In the UK it is still too early to judge how Britain's estimated 250,000 honeybee colonies have fared during the long winter. Tim Lovett, president of the British Beekeepers' Association, said: "Anecdotally, it is hugely variable. There are reports of some beekeepers losing almost a third of their hives and others losing none." Results from a survey of the association's 15,000 members are expected this month.

John Chapple, chairman of the London Beekeepers' Association, put losses among his 150 members at between a fifth and a quarter. Eight of his 36 hives across the capital did not survive. "There are still a lot of mysterious disappearances," he said. "We are no nearer to knowing what is causing them."

Bee farmers in Scotland have reported losses on the American scale for the past three years. Andrew Scarlett, a Perthshire-based bee farmer and honey packer, lost 80% of his 1,200 hives this winter. But he attributed the massive decline to a virulent bacterial infection that quickly spread because of a lack of bee inspectors, coupled with sustained poor weather that prevented honeybees from building up sufficient pollen and nectar stores.

The government's National Bee Unit has always denied the existence of CCD in Britain, despite honeybee losses of 20% during the winter of 2008-09 and close to a third the previous year. It attributes the demise to the varroa mite – which is found in almost every UK hive – and rainy summers that stop bees foraging for food.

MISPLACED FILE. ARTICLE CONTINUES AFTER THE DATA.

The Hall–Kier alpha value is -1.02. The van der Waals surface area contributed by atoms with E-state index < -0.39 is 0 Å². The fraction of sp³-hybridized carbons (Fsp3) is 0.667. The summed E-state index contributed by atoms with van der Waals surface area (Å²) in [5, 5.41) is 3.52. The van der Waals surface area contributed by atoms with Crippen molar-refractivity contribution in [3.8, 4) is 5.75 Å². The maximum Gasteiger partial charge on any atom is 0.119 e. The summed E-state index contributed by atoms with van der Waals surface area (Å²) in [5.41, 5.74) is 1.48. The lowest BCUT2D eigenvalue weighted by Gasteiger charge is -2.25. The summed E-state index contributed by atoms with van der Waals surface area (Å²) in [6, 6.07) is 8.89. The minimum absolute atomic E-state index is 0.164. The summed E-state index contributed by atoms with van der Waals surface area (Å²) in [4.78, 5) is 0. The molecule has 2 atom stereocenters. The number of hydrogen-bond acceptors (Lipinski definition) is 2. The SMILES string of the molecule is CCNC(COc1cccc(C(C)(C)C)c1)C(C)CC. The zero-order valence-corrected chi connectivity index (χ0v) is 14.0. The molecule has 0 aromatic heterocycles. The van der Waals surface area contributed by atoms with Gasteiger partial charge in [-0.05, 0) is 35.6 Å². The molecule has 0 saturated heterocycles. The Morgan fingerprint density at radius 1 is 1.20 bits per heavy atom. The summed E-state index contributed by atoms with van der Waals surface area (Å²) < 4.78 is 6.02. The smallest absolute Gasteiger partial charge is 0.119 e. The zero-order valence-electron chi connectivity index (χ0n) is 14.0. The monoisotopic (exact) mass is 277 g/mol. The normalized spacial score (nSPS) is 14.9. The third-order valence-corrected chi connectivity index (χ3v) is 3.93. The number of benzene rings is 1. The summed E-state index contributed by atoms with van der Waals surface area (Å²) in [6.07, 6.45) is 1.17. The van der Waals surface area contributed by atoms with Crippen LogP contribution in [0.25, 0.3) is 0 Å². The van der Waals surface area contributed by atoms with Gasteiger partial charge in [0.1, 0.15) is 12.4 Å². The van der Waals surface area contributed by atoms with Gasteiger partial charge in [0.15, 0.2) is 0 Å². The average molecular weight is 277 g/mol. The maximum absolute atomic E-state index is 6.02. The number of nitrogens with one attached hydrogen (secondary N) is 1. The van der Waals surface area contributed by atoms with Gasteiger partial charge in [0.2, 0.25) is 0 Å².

In a hard-hitting report last year, the National Audit Office suggested that amateur beekeepers who failed to spot diseases in bees were a threat to honeybees' survival and called for the National Bee Unit to carry out more inspections and train more beekeepers. Last summer MPs on the influential cross-party public accounts committee called on the government to fund more research into what it called the "alarming" decline of honeybees.

The Department for the Environment, Food and Rural Affairs has contributed £2.5m towards a £10m fund for research on pollinators. The public accounts committee has called for a significant proportion of this funding to be "ring-fenced" for honeybees. Decisions on which research projects to back are expected this month.

WHY BEES MATTER

Flowering plants require insects for pollination. The most effective is the honeybee, which pollinates 90 commercial crops worldwide. As well as most fruits and vegetables – including apples, oranges, strawberries, onions and carrots – they pollinate nuts, sunflowers and oil-seed rape. Coffee, soya beans, clovers – like alfafa, which is used for cattle feed – and even cotton are all dependent on honeybee pollination to increase yields.

In the UK alone, honeybee pollination is valued at £200m. Mankind has been managing and transporting bees for centuries to pollinate food and produce honey, nature's natural sweetener and antiseptic. Their extinction would mean not only a colourless, meatless diet of cereals and rice, and cottonless clothes, but a landscape without orchards, allotments and meadows of wildflowers – and the collapse of the food chain that sustains wild birds and animals.